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Mon. Jul 22nd, 2024

Garden writer Monty Don shares two flowers you should prune back in May

By Vaseline May26,2024
Garden writer Monty Don shares two flowers you should prune back in May

Now that we are finally getting more pleasant weather this spring, you may be spending more time perfecting your garden after the winter months.

While you may know what you’re doing, gardener Monty Don OBE has shared some advice, including the two flowers to prune back.

The TV presenter and writer has said that cutting them will help them grow again next year.

Monty Don says homeowners should prune these two flowers back this spring

Monty Don encourages homeowners to prune early-blooming clematis such as C. montana, armandii, alpina and macropetala, The Mirror reports.

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The best time to do this is when they have finished blooming; it must be done “immediately”.

He said that while the time to cut flowers may vary from country to country, many of us will have to do this by the end of May.

Monty Don warned: “Next year’s flowers will form on all new growth that has emerged from this period until late summer. If you prune them much later than mid to late June you will be removing potential flowers that would bloom next spring. “

He added: “Pruning of these clematis is solely to maintain their size and spread for your convenience and not for any horticultural benefit. So prune back freely, without worrying about individual stems or the position of the cut.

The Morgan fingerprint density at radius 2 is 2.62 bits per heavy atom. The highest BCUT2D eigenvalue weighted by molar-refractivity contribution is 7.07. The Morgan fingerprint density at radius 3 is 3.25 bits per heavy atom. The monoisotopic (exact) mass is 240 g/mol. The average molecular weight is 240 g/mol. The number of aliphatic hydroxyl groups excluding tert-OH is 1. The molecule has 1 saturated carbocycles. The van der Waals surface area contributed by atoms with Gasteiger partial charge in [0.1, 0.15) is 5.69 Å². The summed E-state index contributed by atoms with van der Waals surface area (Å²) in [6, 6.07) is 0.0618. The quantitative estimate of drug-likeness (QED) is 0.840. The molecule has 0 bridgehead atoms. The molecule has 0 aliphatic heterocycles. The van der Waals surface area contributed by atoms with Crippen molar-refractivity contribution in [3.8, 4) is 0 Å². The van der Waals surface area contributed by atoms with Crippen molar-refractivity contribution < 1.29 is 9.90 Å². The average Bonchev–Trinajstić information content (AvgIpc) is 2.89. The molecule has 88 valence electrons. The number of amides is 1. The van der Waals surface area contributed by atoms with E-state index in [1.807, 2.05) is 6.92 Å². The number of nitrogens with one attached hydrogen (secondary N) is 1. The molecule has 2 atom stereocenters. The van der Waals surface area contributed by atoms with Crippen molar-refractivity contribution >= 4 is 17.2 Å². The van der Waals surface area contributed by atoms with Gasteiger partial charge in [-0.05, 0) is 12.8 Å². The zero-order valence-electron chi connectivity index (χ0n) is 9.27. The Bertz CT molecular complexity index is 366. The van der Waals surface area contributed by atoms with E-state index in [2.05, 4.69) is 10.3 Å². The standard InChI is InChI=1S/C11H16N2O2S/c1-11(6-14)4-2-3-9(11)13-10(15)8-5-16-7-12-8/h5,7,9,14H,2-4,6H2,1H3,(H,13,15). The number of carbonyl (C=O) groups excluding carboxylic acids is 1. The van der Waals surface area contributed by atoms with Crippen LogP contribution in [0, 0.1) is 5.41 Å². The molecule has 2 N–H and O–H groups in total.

“When you’re done, weed the plant around, water it well and mulch generously with garden compost or bark chips.”

You can read more about Monty Don’s gardening advice via his blog website.

Oxford Mail: Gardeners should cut back the tulips in May, says Monty DonOxford Mail: Gardeners should cut back the tulips in May, says Monty Don

Oxford Mail: Gardeners should cut back the tulips in May, says Monty Don

Gardeners should cut back the tulips in May, says Monty Don (Image: Getty)

Gardeners should also remember to remove tulips when the flowers are “growing in borders.”

This should happen when they have “done their best,” Monty Don explains.

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Budding tulips “will stop seed development so that all energy is put into forming new bulbs for next year’s flowers.”

If you’re not sure how to cut tulips, Monty Don advises using your fingers “to break off the spent flower with the growing seed pod.”

He warns: “Do not cut the stem or foliage as this will all contribute to the growth of the bulbs as they die slowly.”

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